For the past century, urban and suburban areas have increased exponentially in population. This growth, coupled with these communities' high cost of living and many families' concurrent desire to live within traveling distance of cultural and entertainment opportunities, has made commuting a ubiquitous part of contemporary life. Commuting alters how cities are constructed and marketed to potential community members. It also affects regulation of both personal and public transportation. Increased awareness of global warming and economic and planning concerns has caused commuting to become part of the public consciousness. Commuting is more complex, however, than carpooling, high-occupancy-vehicle lanes, mass transit, and light rail. Indeed, the necessity for and various forms of commuting may be viewed as the result of a number of subtle and intertwined ...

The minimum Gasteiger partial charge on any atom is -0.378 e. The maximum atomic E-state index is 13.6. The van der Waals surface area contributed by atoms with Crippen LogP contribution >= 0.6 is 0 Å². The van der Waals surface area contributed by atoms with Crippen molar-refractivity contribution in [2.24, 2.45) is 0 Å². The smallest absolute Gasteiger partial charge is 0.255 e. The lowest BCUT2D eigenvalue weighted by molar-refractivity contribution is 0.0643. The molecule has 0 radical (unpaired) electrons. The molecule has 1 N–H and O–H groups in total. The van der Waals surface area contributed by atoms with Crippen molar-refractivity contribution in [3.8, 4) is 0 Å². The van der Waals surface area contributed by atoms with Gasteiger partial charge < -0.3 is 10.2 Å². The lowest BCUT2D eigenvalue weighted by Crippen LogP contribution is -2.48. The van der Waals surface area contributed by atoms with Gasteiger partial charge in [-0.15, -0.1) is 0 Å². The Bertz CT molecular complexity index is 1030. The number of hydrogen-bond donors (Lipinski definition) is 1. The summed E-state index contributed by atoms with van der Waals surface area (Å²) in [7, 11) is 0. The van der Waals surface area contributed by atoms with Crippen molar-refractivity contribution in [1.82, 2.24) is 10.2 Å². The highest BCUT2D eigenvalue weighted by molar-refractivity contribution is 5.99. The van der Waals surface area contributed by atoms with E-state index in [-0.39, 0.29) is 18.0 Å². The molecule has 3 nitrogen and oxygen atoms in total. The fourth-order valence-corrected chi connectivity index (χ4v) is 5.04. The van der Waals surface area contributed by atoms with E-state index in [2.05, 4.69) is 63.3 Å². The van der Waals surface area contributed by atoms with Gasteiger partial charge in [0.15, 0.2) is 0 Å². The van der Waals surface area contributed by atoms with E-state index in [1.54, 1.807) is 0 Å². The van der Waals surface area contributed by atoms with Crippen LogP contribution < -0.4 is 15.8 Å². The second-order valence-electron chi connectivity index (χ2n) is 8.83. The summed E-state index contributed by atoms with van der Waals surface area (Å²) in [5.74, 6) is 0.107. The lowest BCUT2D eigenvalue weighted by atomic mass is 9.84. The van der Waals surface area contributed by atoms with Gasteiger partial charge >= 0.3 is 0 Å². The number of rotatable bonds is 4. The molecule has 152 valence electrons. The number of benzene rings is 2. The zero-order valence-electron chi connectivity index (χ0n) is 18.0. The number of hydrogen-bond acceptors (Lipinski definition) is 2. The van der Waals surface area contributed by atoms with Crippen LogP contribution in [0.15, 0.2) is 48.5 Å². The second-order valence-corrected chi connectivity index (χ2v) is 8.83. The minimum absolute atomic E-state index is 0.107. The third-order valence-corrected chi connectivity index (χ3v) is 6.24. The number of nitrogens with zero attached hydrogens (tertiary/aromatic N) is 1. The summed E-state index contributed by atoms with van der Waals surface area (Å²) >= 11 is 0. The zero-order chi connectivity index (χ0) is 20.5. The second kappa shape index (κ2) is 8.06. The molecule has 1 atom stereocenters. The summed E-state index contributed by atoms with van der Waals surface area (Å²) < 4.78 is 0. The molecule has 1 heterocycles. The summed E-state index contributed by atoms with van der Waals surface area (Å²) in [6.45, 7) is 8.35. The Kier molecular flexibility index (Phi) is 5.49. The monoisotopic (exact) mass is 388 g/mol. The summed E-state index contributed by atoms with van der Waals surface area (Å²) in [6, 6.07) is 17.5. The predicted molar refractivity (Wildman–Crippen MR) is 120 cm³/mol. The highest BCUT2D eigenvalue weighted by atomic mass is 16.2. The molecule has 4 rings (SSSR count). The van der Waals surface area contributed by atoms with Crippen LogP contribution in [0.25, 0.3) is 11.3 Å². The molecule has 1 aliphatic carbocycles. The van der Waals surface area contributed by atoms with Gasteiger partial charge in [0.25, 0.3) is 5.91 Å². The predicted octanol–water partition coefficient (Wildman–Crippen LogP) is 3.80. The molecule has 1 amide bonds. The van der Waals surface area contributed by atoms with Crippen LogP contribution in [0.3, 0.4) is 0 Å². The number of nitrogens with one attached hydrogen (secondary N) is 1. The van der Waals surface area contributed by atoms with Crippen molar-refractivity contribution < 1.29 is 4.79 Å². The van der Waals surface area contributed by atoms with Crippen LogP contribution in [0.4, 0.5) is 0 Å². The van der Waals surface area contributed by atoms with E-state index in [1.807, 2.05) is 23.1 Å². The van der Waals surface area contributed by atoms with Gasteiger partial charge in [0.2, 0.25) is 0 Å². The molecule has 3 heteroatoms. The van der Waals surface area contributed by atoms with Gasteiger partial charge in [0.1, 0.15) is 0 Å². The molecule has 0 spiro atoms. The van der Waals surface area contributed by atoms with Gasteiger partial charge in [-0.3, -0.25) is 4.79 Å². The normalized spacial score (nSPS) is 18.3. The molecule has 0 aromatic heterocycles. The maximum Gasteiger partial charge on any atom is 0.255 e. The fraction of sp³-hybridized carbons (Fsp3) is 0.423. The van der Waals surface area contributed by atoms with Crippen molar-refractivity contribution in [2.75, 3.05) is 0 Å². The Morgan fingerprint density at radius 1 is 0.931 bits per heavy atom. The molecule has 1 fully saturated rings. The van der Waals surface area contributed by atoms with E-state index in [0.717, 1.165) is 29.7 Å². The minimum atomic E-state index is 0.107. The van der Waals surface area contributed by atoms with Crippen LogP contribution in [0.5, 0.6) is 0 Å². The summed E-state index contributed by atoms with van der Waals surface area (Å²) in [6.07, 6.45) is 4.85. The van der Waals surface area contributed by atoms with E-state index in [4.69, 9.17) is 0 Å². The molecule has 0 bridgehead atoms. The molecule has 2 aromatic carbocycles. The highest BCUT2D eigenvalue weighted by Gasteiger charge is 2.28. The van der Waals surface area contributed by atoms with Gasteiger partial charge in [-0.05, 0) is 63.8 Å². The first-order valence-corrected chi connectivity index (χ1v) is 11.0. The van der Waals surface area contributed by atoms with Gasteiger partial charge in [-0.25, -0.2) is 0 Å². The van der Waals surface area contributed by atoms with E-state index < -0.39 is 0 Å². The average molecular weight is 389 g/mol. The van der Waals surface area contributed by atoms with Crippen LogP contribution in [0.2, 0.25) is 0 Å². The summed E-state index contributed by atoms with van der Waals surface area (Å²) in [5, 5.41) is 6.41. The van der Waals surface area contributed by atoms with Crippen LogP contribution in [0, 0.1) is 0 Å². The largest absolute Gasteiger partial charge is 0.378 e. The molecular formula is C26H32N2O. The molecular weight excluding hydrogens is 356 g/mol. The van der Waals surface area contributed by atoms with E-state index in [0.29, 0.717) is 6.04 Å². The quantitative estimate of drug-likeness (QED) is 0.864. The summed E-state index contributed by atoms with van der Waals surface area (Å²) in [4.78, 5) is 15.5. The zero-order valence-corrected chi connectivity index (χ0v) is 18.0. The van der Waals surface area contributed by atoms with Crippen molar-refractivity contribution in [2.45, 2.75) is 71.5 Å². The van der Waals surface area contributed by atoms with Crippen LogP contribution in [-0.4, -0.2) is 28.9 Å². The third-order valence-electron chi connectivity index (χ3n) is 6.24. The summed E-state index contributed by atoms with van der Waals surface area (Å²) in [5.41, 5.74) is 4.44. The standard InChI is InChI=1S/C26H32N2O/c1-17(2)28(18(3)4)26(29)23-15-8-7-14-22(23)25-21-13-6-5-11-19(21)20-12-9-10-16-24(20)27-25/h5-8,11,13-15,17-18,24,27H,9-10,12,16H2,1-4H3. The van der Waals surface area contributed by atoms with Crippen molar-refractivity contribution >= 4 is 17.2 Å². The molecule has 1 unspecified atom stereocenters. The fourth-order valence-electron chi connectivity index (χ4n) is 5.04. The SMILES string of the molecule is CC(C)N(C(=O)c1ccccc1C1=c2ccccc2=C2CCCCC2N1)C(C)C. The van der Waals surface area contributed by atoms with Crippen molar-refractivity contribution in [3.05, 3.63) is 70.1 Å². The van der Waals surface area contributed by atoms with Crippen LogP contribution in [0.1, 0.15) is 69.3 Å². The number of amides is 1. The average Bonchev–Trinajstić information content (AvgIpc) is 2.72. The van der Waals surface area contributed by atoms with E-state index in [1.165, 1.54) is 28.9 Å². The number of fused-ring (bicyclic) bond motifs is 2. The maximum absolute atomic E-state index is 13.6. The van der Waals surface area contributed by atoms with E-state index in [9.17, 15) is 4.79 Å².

• Loading...
locked icon

Sign in to access this content

Get a 30 day FREE TRIAL

  • Watch videos from a variety of sources bringing classroom topics to life
  • Read modern, diverse business cases
  • Explore hundreds of books and reference titles